What are Recombinant Proteins and What Are They Used For?

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What are Recombinant Proteins and What Are They Used For?

The recombinant protein is created by transfecting foreign genes into a host cell. These proteins are used for producing pharmaceutical products, protein scaffolds for tissue engineering, enzymes, and antibodies for disease treatment, protein-based polymers for the delivery of drugs, and an array of other uses.

Where Did the Idea for Recombinant Proteins Come From? 

When learning all about recombinant proteins, it’s best to start at the beginning. These proteins were first introduced by Peter Lobban. Lobban was credited with the discovery of recombinant proteins, as he was first to successfully produce and then replicate recombinant DNA. This discovery occurred in the years 1972 and 1973.

Recombinant DNA is formed by fusing together sequences that may not always be found in organisms. However, it is still possible to change and to re-insert modified DNA as there are different organisms that share the same DNA structure.

The DNA that’s been changed is then put into a host cell. After that is done, it can be replicated with no expression, or it could be translated and transcribed to the recombinant protein’s formation. Sometimes, other sequences (such as translation initiation signals or promoters) may be needed to start the expression of the recombinant DNA.

Recombinant Protein Expression 

Expressing recombinant protein is a process that involves the transfecting of a specific cell with the DNA vector that contains the template of the recombinant DNA. The cells that contain the template will then be cultured, allowing them to transcribe and to translate the protein that is being studied.

Now, the cells are broken or lysed to release the protein that’s formed. Once released, they put it through various purification methods.

Systems used for expressing the recombinant DNY include both eukaryotic and prokaryotic systems. Usually, the choice of which one is used is determined by the protein type, required yield, and functional activity required.

Mammalian Systems 

The mammalian systems are used for performing structural analysis, production of viruses, functional assays, protein interaction, antibody production, and more. The main advantage of this system is the stable or transient production of the proteins.

Also, thanks to modern technology, the system has been optimized to produce a high yield or produce proteins in a short time. There are disadvantages, though. For example, the need for a larger yield for suspension cultures. Another issue is that the conditions for the cell culture are more demanding and precise in this situation.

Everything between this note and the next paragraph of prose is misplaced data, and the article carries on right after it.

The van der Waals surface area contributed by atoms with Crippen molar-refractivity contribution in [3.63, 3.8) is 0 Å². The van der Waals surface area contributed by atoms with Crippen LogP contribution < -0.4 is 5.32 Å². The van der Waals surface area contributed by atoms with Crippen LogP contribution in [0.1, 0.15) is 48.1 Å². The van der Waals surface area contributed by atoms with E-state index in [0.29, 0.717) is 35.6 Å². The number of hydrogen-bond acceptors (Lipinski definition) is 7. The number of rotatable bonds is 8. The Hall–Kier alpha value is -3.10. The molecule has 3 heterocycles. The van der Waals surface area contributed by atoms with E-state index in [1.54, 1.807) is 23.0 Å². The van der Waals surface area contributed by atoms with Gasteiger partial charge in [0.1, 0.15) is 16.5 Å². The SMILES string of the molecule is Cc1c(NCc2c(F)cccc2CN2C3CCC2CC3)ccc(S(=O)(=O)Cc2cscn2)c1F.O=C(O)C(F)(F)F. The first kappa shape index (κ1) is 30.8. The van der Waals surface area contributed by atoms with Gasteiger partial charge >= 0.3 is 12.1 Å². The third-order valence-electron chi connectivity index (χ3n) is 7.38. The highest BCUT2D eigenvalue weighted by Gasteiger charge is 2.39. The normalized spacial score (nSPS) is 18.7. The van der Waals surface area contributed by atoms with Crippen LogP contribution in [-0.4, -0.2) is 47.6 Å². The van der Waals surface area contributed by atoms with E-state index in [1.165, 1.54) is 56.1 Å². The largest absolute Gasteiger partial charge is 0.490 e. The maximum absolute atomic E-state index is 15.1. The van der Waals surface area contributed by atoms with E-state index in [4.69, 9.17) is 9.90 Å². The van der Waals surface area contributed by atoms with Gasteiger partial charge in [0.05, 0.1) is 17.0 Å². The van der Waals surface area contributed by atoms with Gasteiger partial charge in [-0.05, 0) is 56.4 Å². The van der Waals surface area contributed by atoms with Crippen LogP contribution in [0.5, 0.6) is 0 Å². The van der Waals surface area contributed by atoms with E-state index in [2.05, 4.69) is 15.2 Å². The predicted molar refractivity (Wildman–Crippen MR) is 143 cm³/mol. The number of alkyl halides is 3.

Insect System

The processing methods that are used for this system are like the methods used for mammalian systems. A difference is that the conditions for the cell culture are even more precise and demanding. With insect systems, producing the recombinant vectors takes a lot of time and effort.

Cell-Free System 

Here, the focus is on studying toxic proteins, screening of translational inhibitors, and incorporating unnatural amino acids. Because this is an open system, it is possible to add the unnatural components mentioned above.

The expression process is simple and fast. While this is true, being able to scale the production of the needed recombinant protein beyond a multi-milligram quantity is typically cumbersome and expensive.

Understanding Recombinant Proteins 

The science and history of recombinant proteins is interesting, and it is something that is still being used and studied today. As illustrated by the information here, it’s a vital part of the pharmaceutical and medical industries and something that has proven beneficial in the past.


Stacey Chillemi


I am on a mission to transform the health of millions worldwide. Check out my website at staceychillemi.com. I am a popular and recognizable health and lifestyle reporter and expert, columnist and health host. Author of The Complete Guide to Natural Healing and Natural Remedies for Common Conditions, along with 20 other published books. I am the founder of The Complete Herbal Guide and a recognized health and natural remedies expert, with over 20 years in practice as a Health Coach. I write for the Huffington Post, Huff Post, Thrive Global and Medium (Owned by Arianna Huffington). I have been a guest on the Dr. Oz Show, local news, and numerous radio shows. My focus is on natural healing, herbal remedies, alternative methods, self-motivation, food for medicine, nutrition, fitness, natural beauty remedies and the power of positive thinking.



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